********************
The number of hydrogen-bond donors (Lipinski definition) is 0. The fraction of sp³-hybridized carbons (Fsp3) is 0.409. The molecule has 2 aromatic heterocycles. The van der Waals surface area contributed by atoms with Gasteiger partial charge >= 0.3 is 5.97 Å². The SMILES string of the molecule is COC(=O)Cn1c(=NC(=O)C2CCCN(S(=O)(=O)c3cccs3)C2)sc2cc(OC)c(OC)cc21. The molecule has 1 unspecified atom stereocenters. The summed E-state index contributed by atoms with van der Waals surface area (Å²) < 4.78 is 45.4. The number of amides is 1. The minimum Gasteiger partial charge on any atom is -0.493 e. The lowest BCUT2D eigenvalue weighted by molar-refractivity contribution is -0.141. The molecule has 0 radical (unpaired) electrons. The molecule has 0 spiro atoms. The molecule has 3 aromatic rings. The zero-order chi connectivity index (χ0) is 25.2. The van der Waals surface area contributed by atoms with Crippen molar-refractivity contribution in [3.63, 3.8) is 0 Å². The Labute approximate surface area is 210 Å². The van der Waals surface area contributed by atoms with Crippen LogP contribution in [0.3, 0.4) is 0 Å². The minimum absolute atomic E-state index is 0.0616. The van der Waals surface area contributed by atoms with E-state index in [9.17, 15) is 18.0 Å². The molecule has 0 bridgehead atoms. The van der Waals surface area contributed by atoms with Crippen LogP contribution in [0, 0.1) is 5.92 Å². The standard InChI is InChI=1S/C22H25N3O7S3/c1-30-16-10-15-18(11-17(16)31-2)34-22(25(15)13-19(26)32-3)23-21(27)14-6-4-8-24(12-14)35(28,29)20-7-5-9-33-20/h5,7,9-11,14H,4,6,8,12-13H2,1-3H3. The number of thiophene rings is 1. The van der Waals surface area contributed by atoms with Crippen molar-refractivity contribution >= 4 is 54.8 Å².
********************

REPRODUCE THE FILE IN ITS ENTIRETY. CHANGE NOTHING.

The number of hydrogen-bond donors (Lipinski definition) is 0. The fraction of sp³-hybridized carbons (Fsp3) is 0.409. The molecule has 2 aromatic heterocycles. The van der Waals surface area contributed by atoms with Gasteiger partial charge >= 0.3 is 5.97 Å². The SMILES string of the molecule is COC(=O)Cn1c(=NC(=O)C2CCCN(S(=O)(=O)c3cccs3)C2)sc2cc(OC)c(OC)cc21. The molecule has 1 unspecified atom stereocenters. The summed E-state index contributed by atoms with van der Waals surface area (Å²) < 4.78 is 45.4. The number of amides is 1. The minimum Gasteiger partial charge on any atom is -0.493 e. The lowest BCUT2D eigenvalue weighted by molar-refractivity contribution is -0.141. The molecule has 0 radical (unpaired) electrons. The molecule has 0 spiro atoms. The molecule has 3 aromatic rings. The zero-order chi connectivity index (χ0) is 25.2. The van der Waals surface area contributed by atoms with Crippen molar-refractivity contribution in [3.63, 3.8) is 0 Å². The Labute approximate surface area is 210 Å². The van der Waals surface area contributed by atoms with Crippen LogP contribution in [0.3, 0.4) is 0 Å². The minimum absolute atomic E-state index is 0.0616. The van der Waals surface area contributed by atoms with E-state index in [9.17, 15) is 18.0 Å². The molecule has 0 bridgehead atoms. The van der Waals surface area contributed by atoms with Crippen LogP contribution in [0, 0.1) is 5.92 Å². The standard InChI is InChI=1S/C22H25N3O7S3/c1-30-16-10-15-18(11-17(16)31-2)34-22(25(15)13-19(26)32-3)23-21(27)14-6-4-8-24(12-14)35(28,29)20-7-5-9-33-20/h5,7,9-11,14H,4,6,8,12-13H2,1-3H3. The number of thiophene rings is 1. The van der Waals surface area contributed by atoms with Crippen molar-refractivity contribution >= 4 is 54.8 Å².